COVID-19 vaccine: Young volunteers paid £4.5k to get infected for study

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COVID-19 vaccine: Young volunteers paid £4.5k to get infected for study

Up to 90 volunteers aged 18-30 will be paid £4,500 each as they are exposed to increasing doses of the virus, in a controlled environment, to disco

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Up to 90 volunteers aged 18-30 will be paid £4,500 each as they are exposed to increasing doses of the virus, in a controlled environment, to discover the smallest amount needed to cause infection. The study is backed by £33.6million Government investment and could speed up development of vaccines and care. Business Secretary Kwasi Kwarteng said: “Researchers and scientists around the world have made incredible progress in understanding Covid-19 and developing critical vaccines to protect people.

“While there has been very positive progress in vaccine development, we want to find the best and most effective vaccines for use over the longer term.

“These human challenge studies will take place here in the UK and will help accelerate scientists’ knowledge of how coronavirus affects people.”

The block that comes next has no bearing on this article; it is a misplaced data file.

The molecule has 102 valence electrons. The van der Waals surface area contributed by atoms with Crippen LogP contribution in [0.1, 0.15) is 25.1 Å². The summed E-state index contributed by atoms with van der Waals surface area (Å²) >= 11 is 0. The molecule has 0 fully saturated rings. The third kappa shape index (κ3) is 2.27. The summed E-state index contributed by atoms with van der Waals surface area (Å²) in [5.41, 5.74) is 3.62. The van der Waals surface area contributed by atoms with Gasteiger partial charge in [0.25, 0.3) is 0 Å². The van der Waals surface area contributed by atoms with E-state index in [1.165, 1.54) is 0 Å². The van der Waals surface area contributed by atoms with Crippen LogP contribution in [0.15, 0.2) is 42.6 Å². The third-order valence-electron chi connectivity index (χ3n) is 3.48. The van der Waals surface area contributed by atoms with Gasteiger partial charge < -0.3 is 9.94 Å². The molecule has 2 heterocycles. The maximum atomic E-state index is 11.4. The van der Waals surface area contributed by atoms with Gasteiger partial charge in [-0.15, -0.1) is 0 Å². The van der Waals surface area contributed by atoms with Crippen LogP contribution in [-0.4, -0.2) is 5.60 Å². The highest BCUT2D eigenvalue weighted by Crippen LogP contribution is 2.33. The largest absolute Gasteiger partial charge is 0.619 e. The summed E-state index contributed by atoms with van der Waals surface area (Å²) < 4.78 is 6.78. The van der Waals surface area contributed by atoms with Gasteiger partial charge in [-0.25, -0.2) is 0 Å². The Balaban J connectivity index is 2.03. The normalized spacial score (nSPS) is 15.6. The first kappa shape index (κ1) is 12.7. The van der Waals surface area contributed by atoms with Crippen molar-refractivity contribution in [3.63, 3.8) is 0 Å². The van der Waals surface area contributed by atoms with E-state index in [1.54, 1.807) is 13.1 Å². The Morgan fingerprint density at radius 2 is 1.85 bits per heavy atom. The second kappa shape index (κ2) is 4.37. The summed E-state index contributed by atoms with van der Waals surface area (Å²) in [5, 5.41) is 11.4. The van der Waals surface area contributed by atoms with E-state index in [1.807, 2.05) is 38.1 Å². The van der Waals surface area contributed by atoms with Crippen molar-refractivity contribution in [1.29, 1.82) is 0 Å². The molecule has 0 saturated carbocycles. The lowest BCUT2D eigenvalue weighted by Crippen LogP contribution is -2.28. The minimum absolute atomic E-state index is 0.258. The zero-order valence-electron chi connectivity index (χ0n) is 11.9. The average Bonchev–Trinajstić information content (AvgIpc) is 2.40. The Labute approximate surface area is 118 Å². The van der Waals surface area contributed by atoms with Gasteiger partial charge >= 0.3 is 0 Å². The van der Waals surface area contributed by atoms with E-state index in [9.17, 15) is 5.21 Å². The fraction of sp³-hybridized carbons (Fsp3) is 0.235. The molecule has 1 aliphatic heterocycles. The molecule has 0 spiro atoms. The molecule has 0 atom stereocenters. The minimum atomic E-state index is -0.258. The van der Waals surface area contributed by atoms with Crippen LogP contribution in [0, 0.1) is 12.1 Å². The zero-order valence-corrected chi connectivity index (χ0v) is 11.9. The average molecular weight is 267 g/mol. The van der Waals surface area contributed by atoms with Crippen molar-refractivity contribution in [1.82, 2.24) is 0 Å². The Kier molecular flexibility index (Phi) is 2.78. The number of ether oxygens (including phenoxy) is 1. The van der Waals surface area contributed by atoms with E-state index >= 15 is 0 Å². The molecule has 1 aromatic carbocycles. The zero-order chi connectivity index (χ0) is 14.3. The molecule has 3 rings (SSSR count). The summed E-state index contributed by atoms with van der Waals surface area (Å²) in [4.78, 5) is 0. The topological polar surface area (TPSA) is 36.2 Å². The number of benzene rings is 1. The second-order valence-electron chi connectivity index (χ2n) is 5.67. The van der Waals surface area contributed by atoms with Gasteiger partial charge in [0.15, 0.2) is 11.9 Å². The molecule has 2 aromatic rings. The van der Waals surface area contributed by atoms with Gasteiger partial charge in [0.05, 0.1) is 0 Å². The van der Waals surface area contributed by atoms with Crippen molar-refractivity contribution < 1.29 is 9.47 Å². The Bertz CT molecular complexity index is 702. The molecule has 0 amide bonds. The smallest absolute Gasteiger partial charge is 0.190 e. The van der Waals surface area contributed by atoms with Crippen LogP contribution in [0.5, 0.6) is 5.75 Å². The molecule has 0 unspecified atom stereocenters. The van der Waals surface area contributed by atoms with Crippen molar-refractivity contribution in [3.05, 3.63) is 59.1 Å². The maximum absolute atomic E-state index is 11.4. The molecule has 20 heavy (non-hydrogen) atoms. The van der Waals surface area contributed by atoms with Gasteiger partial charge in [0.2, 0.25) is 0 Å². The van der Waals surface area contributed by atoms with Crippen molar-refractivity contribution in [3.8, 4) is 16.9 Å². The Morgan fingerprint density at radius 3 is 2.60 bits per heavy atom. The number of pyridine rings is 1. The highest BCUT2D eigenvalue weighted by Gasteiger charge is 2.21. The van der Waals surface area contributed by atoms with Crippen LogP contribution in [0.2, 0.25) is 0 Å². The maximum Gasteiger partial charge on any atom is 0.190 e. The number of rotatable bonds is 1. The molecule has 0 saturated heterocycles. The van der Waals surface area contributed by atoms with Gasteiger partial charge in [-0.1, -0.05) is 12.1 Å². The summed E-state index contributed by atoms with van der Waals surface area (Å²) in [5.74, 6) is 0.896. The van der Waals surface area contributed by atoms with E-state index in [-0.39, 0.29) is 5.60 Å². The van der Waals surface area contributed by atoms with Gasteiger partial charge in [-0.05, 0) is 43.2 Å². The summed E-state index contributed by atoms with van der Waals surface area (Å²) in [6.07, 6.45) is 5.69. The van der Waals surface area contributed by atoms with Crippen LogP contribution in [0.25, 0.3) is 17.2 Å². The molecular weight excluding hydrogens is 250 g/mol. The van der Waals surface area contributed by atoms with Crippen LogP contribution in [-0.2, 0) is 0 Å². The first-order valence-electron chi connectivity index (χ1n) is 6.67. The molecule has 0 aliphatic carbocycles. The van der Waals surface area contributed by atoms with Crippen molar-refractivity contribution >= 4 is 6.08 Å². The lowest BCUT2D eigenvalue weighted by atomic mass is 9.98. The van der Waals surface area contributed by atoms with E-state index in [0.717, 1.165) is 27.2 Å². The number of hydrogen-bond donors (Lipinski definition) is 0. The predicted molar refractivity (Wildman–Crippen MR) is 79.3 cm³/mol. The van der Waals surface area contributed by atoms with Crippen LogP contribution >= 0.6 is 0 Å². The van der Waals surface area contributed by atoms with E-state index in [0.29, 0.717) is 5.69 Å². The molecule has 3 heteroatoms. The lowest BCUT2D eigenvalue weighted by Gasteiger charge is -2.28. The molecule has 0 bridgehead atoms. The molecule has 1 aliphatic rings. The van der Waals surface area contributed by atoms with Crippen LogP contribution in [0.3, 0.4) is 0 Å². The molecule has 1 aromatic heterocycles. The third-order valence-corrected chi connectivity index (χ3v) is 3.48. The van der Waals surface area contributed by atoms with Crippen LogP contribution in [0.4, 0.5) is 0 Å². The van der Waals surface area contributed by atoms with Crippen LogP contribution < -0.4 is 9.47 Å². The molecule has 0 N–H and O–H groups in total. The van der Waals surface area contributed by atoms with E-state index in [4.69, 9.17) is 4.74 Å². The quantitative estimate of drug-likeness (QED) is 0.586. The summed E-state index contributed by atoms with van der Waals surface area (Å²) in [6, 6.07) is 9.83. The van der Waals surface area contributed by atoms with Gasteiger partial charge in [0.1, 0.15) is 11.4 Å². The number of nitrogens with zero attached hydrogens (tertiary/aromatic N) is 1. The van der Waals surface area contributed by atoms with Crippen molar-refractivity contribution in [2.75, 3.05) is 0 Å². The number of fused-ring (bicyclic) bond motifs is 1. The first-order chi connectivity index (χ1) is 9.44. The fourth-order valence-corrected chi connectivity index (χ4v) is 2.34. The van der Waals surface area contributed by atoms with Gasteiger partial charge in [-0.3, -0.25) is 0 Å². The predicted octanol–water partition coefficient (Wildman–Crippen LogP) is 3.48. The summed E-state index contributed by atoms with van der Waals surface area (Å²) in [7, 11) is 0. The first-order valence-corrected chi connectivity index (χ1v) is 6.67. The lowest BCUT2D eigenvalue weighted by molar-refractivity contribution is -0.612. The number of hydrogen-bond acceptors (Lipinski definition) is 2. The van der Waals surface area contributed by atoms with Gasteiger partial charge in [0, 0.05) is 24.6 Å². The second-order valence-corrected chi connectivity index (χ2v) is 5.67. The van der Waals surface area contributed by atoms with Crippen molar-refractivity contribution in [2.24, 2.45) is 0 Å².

Human challenge studies have been used for decades to accelerate the development of treatments for diseases including malaria, typhoid, cholera, norovirus and flu. They allow researchers to study in detail how the body responds to an infection, while carefully monitoring the safety of volunteers.

The Covid-19 work will use a strain of the virus that has been circulating since March, and has been shown to be of Participants will receive the virus as drops in the nose and have to quarantine for more than two weeks in hospital while they are monitored.

It is not designed to induce symptoms and as soon as volunteers start to “shed virus”, they will be given the antiviral drug remdesivir as a pre-emptive treatment.

The study is due to begin in the next few weeks and will be delivered by experts from the Government’s Vaccines Taskforce, Imperial College London, the Royal Free London NHS Foundation Trust and the company hVIVO, which has pioneered viral human challenge models.

Peter Openshaw, professor of experimental medicine at Imperial, said: “It’s important to emphasise that the aim of the initial studies are not to produce any great severity of disease.

“Indeed, if we can just demonstrate that the virus grows in the nose, that’s really the endpoint we’re looking for.

“We’re not aiming to make any of the subjects sick and we’re doing that by very slowly escalating the dose.”

Volunteers will receive the payment to participate in the study, which will involve 17 days of quarantine and follow-ups over 12 months.

People can express an interest in taking part at: ukcovidchallenge.com



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